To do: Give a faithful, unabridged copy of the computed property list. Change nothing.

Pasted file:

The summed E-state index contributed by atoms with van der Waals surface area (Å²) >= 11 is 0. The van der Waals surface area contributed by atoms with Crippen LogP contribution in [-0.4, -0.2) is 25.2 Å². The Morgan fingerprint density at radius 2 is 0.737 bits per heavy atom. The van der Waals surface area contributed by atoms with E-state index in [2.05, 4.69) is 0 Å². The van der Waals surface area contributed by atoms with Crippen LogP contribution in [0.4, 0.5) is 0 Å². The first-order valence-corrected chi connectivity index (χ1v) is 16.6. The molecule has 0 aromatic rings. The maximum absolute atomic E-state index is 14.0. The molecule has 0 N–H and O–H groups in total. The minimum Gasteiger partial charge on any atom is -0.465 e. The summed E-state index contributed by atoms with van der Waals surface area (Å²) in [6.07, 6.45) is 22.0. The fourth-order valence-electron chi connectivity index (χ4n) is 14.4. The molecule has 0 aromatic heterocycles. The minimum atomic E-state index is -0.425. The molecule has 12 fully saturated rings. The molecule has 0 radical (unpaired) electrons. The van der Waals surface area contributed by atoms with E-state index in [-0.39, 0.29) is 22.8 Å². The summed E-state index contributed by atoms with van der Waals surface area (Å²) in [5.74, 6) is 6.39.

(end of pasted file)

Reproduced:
The summed E-state index contributed by atoms with van der Waals surface area (Å²) >= 11 is 0. The van der Waals surface area contributed by atoms with Crippen LogP contribution in [-0.4, -0.2) is 25.2 Å². The Morgan fingerprint density at radius 2 is 0.737 bits per heavy atom. The van der Waals surface area contributed by atoms with E-state index in [2.05, 4.69) is 0 Å². The van der Waals surface area contributed by atoms with Crippen LogP contribution in [0.4, 0.5) is 0 Å². The first-order valence-corrected chi connectivity index (χ1v) is 16.6. The molecule has 0 aromatic rings. The maximum absolute atomic E-state index is 14.0. The molecule has 0 N–H and O–H groups in total. The minimum Gasteiger partial charge on any atom is -0.465 e. The summed E-state index contributed by atoms with van der Waals surface area (Å²) in [6.07, 6.45) is 22.0. The fourth-order valence-electron chi connectivity index (χ4n) is 14.4. The molecule has 0 aromatic heterocycles. The minimum atomic E-state index is -0.425. The molecule has 12 fully saturated rings. The molecule has 0 radical (unpaired) electrons. The van der Waals surface area contributed by atoms with E-state index in [-0.39, 0.29) is 22.8 Å². The summed E-state index contributed by atoms with van der Waals surface area (Å²) in [5.74, 6) is 6.39.